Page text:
by Nortal HQ, July 27, 2017
First introduced some ten years ago, Cloud computing has become a universal solution for data storing, processing, and communicating between devices and applications. With more and more devices connected to the internet, the Cloud is becoming crowded and a new concept, Fog computing, could soon take its place.
Although storing data in the cloud is wildly popular globally, getting data into and out of the cloud is harder than most engineers, or at least their managers, are often willing to admit. The problem is bandwidth and latency. The Cloud is a great way to go for companies who don’t want to store the data themselves and don’t have to transfer data back and forth via high-speed cables. But as soon as you need to move vast amounts of data between devices, the Cloud will probably not be adequate.
In a world where the number of devices connected to the internet is increasing rapidly, the importance of ubiquitous connectivity and the ability to exchange data is constantly growing. With the Internet of Things, we’re getting to the point where there’s just too much data and it keeps piling up. Take airplanes, for example: at the 2015 Paris Air Show, Bombardier showcased its C Series Jetliner that carries an engine fitted with 5,000 sensors. The sensors generate up to 10 GB of data per second. A single twin-engine aircraft with an average 12-hour flight-time can produce up to 844 TB of data. In some cases, airplane parts are sending continuous streams of data about their status.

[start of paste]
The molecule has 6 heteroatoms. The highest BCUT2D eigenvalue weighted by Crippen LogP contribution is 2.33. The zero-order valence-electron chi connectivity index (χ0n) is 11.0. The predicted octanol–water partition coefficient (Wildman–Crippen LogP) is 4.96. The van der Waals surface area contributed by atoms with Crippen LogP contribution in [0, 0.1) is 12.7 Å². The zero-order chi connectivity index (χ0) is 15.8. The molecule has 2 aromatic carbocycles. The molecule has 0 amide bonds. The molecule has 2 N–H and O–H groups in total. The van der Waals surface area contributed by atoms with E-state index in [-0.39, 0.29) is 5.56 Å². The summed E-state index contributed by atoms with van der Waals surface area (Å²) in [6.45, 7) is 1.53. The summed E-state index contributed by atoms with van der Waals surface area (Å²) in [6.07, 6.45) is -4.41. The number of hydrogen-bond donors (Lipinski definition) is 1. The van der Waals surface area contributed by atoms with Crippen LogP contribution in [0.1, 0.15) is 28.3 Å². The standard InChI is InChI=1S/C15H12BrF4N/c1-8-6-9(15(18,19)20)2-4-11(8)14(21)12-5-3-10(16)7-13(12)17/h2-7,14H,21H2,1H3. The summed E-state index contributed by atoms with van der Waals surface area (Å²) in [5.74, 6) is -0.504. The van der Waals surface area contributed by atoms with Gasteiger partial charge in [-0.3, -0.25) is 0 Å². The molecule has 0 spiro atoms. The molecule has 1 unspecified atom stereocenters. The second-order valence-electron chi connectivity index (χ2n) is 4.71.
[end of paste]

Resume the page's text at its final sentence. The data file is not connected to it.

Or take General Electric, who as early as 2014 said it captures 50 million data points collected and communicated by 10 million sensors installed on a trillion dollars’ worth of equipment ranging from medical imaging systems to locomotives to jet engines.
Sander Soo, a Java Developer at Nortal, says that, “with the new emerging wave of IoT, our current Cloud computing approach will no longer be a viable option. The Fog computing paradigm introduces a new age to the computing world, similar to the advent of Cloud computing several years ago.”
Fog computing solves the problem by keeping datacloser ‘to the ground’, so to speak, in local computers and devices, rather than routing everything through a central data center in the cloud.
With the new emerging wave of IoT, our current Cloud computing approach will no longer be a viable option.
Just recently, Soo received his Master’s degree in Computer Science from the University of Tartu. His thesis proposed a proactive approach to Fog computing, supporting proactive Fog service discovery and process migration using Mobile Ad hoc Social Network in proximity, enabling Fog-assisted ubiquitous service provisioning in proximity without distant Cloud services. Moreover, a proactive approach was also applied for the Fog service provisioning itself, in order to hasten the task distribution process in Mobile Fog use-cases, and provide an optimization scheme based on run-time context information.
“Researchers have proposed the Fog computing model to utilize computational resources within the vicinity of the end-users,” Soo explains. “However, new issues arise regarding the support for the mobility of the users – there exists no central endpoint to query or send data to be processed anymore.”
Soo added that although Fog computing architecture is promising, it still faces challenges in many areas, especially when dealing with support for mobile users.
“Utilizing Fog for real-time mobile applications faces the new challenge of ensuring the seamless accessibility of fog services on the move,” Soo says. “Further, Fog computing also faces a challenge in terms of mobility when the tasks originate from mobile ubiquitous applications in which the data sources are moving objects.”
He added that as his research was conducted in the context of a completely new technology, and it will take time until the industry and the world in general will adopt this new paradigm. “There still remains a lot of research to be conducted,” Soo concludes.